5 Helpful Job-Searching Tips and Resources

Due to the current global situation, searching for a job has become harder than ever. Many employers are already looking for way more experience and much higher education than what their posting requires. On top of that, it can feel like defeat to just settle for something rather than find a career that inspires you. Searching for work is basically a job in and of itself. Moreover, the way that one searches for a job continues to change and can become increasingly more frustrating the longer you search. So, here are some tips and resources to help you in your search.

Job Tips:

1. Talk to your friends and family

You never know who may be able to help you. Talk to people who you trust and make sure that they know you are looking for a job. They may have connections that will help you, or may have heard of various career-searching resources that you may not have heard of. 

2. Keep an open mind

When looking for a position, a lot of times we have something really specific in mind. However, our vision of what we’re looking for may not always align with our values. There are always new jobs coming that can use your training and qualifications even though they’re not exactly what you had envisioned in the first place. Keep in mind that the journey you take throughout your career will not be straightforward, but that you can absolutely do what you love and be happy doing it. 

3. Online classes 

Sometimes we feel unqualified for a certain posting because some of the requirements are outside of any of the training we have received. Linkedin, among other websites, offers plenty of classes that can help you learn new skills or polish any skills that you might need without enrolling in a university or college course. Many are available for free or at a very low price and allow you to learn at your own pace.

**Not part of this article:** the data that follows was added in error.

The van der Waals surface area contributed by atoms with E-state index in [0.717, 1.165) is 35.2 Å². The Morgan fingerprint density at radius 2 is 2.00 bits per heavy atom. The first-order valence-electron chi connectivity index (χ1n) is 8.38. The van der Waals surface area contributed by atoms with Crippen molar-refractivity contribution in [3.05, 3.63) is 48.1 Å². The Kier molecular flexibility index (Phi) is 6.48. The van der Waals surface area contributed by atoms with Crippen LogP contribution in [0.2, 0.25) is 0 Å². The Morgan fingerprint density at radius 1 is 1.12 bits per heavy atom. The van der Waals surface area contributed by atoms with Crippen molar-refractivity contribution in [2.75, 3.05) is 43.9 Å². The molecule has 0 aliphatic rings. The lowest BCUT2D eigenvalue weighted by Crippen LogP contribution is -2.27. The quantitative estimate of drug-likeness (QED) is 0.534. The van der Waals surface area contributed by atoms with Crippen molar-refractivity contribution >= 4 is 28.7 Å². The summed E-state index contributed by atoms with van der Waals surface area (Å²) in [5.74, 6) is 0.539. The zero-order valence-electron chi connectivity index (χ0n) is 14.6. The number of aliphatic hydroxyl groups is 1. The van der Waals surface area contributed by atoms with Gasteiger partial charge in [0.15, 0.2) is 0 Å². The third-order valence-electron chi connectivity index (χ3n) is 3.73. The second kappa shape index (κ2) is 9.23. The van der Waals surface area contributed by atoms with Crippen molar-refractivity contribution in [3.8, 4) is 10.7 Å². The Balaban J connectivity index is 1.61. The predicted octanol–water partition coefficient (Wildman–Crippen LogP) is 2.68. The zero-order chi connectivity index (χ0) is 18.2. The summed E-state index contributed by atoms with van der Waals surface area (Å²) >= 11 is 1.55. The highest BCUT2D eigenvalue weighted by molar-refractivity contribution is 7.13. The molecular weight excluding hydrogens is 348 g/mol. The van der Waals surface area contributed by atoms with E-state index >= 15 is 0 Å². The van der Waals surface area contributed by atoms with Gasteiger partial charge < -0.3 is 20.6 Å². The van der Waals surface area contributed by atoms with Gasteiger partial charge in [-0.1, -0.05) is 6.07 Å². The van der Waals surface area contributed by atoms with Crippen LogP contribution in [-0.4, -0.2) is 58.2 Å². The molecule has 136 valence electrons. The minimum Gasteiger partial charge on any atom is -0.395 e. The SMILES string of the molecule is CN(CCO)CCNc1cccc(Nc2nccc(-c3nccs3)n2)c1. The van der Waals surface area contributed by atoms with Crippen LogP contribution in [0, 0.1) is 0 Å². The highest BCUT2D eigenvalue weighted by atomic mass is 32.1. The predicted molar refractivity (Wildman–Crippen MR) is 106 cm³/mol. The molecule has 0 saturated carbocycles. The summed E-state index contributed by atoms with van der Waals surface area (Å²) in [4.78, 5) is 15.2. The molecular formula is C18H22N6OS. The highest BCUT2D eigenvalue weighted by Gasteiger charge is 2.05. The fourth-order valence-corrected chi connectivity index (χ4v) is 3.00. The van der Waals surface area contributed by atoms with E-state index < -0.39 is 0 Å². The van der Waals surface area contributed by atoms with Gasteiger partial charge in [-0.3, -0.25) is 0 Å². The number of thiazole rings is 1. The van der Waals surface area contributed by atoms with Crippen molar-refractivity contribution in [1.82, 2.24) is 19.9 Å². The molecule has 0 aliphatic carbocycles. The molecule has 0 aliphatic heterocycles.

Job Resources:

1. Region-based services 

The Ontario provincial job bank is linked. There are also resources available on your local city’s website. 

There are also local services such as the Caledon Community Services that are available for free that help in hunting. Through these services you will meet with someone one on one to help you with resume building and they actively help you connect with people who are hiring. These are provincially funded programs.

2. National services 

The Government of Canada has a free federal job bank that is very intuitive. You can make an account on their website and tailor it according to what you are looking for. You can look for jobs on their job board, but this also allows employers to look at your profile and reach out to you if they are interested.

Don’t confuse having a career with having a life.

– Hillary Clinton

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